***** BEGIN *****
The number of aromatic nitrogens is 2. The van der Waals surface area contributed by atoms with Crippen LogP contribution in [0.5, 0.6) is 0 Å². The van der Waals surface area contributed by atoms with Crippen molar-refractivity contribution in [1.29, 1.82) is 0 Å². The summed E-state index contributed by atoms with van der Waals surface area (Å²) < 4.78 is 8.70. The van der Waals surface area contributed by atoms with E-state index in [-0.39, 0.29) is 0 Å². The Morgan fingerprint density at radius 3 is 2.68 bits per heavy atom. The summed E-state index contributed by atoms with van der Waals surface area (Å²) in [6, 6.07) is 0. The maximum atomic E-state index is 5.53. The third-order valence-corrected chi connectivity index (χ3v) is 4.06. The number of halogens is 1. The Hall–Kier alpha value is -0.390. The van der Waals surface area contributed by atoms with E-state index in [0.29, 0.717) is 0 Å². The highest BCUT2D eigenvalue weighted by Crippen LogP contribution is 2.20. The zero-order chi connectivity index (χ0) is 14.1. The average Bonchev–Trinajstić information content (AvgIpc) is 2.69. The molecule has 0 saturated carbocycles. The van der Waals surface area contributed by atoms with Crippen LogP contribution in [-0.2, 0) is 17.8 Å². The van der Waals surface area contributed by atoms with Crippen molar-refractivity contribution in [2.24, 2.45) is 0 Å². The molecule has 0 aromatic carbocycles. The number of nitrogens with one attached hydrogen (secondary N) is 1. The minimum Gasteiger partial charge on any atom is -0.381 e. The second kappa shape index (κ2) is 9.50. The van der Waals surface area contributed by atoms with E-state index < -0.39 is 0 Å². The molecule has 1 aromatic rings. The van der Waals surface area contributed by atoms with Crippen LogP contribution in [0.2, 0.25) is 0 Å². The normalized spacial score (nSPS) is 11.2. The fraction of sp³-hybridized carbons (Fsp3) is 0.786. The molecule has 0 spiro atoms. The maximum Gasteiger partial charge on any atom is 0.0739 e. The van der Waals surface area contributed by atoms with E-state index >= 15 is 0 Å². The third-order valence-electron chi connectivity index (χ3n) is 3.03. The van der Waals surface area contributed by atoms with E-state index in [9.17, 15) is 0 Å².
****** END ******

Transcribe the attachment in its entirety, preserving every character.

The number of aromatic nitrogens is 2. The van der Waals surface area contributed by atoms with Crippen LogP contribution in [0.5, 0.6) is 0 Å². The van der Waals surface area contributed by atoms with Crippen molar-refractivity contribution in [1.29, 1.82) is 0 Å². The summed E-state index contributed by atoms with van der Waals surface area (Å²) < 4.78 is 8.70. The van der Waals surface area contributed by atoms with E-state index in [-0.39, 0.29) is 0 Å². The Morgan fingerprint density at radius 3 is 2.68 bits per heavy atom. The summed E-state index contributed by atoms with van der Waals surface area (Å²) in [6, 6.07) is 0. The maximum atomic E-state index is 5.53. The third-order valence-corrected chi connectivity index (χ3v) is 4.06. The number of halogens is 1. The Hall–Kier alpha value is -0.390. The van der Waals surface area contributed by atoms with E-state index in [0.29, 0.717) is 0 Å². The highest BCUT2D eigenvalue weighted by Crippen LogP contribution is 2.20. The zero-order chi connectivity index (χ0) is 14.1. The average Bonchev–Trinajstić information content (AvgIpc) is 2.69. The molecule has 0 saturated carbocycles. The van der Waals surface area contributed by atoms with Crippen LogP contribution in [-0.2, 0) is 17.8 Å². The van der Waals surface area contributed by atoms with Crippen molar-refractivity contribution in [2.24, 2.45) is 0 Å². The molecule has 0 aromatic carbocycles. The number of nitrogens with one attached hydrogen (secondary N) is 1. The minimum Gasteiger partial charge on any atom is -0.381 e. The second kappa shape index (κ2) is 9.50. The van der Waals surface area contributed by atoms with E-state index < -0.39 is 0 Å². The molecule has 1 aromatic rings. The van der Waals surface area contributed by atoms with Crippen LogP contribution in [0.2, 0.25) is 0 Å². The normalized spacial score (nSPS) is 11.2. The fraction of sp³-hybridized carbons (Fsp3) is 0.786. The molecule has 0 spiro atoms. The maximum Gasteiger partial charge on any atom is 0.0739 e. The van der Waals surface area contributed by atoms with E-state index >= 15 is 0 Å². The third-order valence-electron chi connectivity index (χ3n) is 3.03. The van der Waals surface area contributed by atoms with E-state index in [9.17, 15) is 0 Å².